Marlboro College


Op-Ed, Burlington Free Press, January 30, 2005

Why the Liberal Arts Matter for America’s Future

by Ellen McCulloch-Lovell

In the recent presidential election, 51 percent of young people turned out to vote—the highest percentage since 1972 when the voting age was lowered to 18. Even more impressive is the number of 18-24 year olds actively engaged in volunteering and working for social change. But 30 percent more students volunteered than voted—80 percent of incoming first year students, according to a recent survey from UCLA.

It is clear that many young people don’t see a connection between social activism and political participation. They believe they can change a child’s life through tutoring; they see working at a food pantry or retirement home as way to improve the lives of others. How can we give them the same confidence that their vote also can transform community and political life? How can we educate the next generation of citizens to see that voting selects political leaders who will in turn affect education, the economy and the lives of the poor?

Coming from more than 20 years of local and national activism to the presidency of Marlboro College, a small liberal arts college in rural Vermont, I believe more than ever that our colleges and universities need to be both training grounds for developing minds and schools for citizenship. A broad liberal arts education, with its emphasis on reasoning and analysis, teaches students how to think, how to express themselves, how to ask good questions, how to assess competing arguments, and how to create new ideas. A liberal arts education is crucial to the future of young voters and to American democracy.

Liberal arts colleges like Marlboro are dedicated to teaching students to think clearly, learn independently and participate in the community (important decisions are decided during campus-wide town meetings). Marlboro’s emphasis on individual freedom coupled with community involvement mirrors Vermont history: Vermont declared itself an independent republic in 1777 and remained so for 14 years; its constitution was the first to outlaw slavery and to found and fund a state university.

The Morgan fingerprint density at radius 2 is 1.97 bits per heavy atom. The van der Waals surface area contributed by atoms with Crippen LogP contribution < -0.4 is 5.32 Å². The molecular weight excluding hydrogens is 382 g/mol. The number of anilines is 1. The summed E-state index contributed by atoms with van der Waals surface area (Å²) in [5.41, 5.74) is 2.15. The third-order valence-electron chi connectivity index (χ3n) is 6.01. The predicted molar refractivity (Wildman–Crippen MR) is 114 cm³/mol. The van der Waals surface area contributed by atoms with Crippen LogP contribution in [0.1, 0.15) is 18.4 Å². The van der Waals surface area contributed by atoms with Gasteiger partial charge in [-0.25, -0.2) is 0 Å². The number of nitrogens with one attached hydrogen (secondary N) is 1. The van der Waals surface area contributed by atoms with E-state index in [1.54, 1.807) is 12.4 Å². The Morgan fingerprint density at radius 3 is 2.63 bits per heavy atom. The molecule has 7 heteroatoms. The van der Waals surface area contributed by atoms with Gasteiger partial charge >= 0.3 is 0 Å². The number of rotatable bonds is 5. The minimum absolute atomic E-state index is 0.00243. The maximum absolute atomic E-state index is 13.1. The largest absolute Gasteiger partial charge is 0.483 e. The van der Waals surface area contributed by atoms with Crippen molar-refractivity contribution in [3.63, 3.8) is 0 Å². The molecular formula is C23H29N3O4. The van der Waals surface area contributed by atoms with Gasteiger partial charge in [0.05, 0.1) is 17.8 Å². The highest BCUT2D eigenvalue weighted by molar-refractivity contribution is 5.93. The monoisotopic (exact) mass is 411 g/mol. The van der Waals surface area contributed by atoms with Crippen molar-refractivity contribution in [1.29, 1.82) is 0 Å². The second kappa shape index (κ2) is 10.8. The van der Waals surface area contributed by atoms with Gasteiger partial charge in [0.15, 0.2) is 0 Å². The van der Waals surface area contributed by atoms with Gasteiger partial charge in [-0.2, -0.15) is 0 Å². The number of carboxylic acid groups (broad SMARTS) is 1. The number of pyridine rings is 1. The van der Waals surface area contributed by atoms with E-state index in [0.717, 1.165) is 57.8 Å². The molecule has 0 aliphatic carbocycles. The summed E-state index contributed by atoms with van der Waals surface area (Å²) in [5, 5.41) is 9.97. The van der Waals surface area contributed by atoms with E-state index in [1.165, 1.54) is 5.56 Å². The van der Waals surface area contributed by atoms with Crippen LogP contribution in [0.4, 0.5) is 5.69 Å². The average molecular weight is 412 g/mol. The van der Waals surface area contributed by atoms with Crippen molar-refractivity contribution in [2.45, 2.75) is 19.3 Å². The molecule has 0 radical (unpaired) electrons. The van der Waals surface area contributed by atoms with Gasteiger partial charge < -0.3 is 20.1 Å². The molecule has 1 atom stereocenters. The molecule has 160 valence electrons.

Through the liberal arts, students learn how people have addressed the tension between individual freedom and public responsibility throughout the ages. History teaches the lessons of the past, the advances and mistakes of previous generations. Literature, languages and the arts are gateways to understanding the lives of other people and cultures. Science, philosophy and psychology inform us about how the mind thinks. Sociology and economics teach us about human behavior and mutual dependency.

In an era in which a college degree has been billed as a necessary step to a paycheck, more than 60 percent of college students opt for professional programs instead of studying broadly in the liberal art curriculum. While professional programs provide students with specialized opportunities in their chosen fields, they are often at the expense of the mind-expanding exploration of how different disciplines and ideas intersect with and affect each other—the cornerstone of a liberal arts education.

The United States is a country founded on exploration and innovation. Liberal arts institutions are on the front lines of cultivating creative citizens who have the intellectual tools to understand, analyze, and solve the most intractable problems of today—including one that they have only recently inherited—terrorism.

We are also the oldest continuous democracy on the planet, with a proud tradition of liberal arts education that predates the American Revolution. There could be no more urgent cause than to educate future citizens to sustain that democracy. We need an education where we make ideas not ideologies, and prove Thomas Jefferson’s belief that “the people are the ultimate guardians of their own liberty.”

Ellen McCulloch-Lovell is president of Marlboro College in Marlboro, Vermont, and was formerly Deputy Assistant to President Clinton and Advisor to the First Lady on the Millennium, where she spearheaded historic preservation, educational, cultural and environmental programs.

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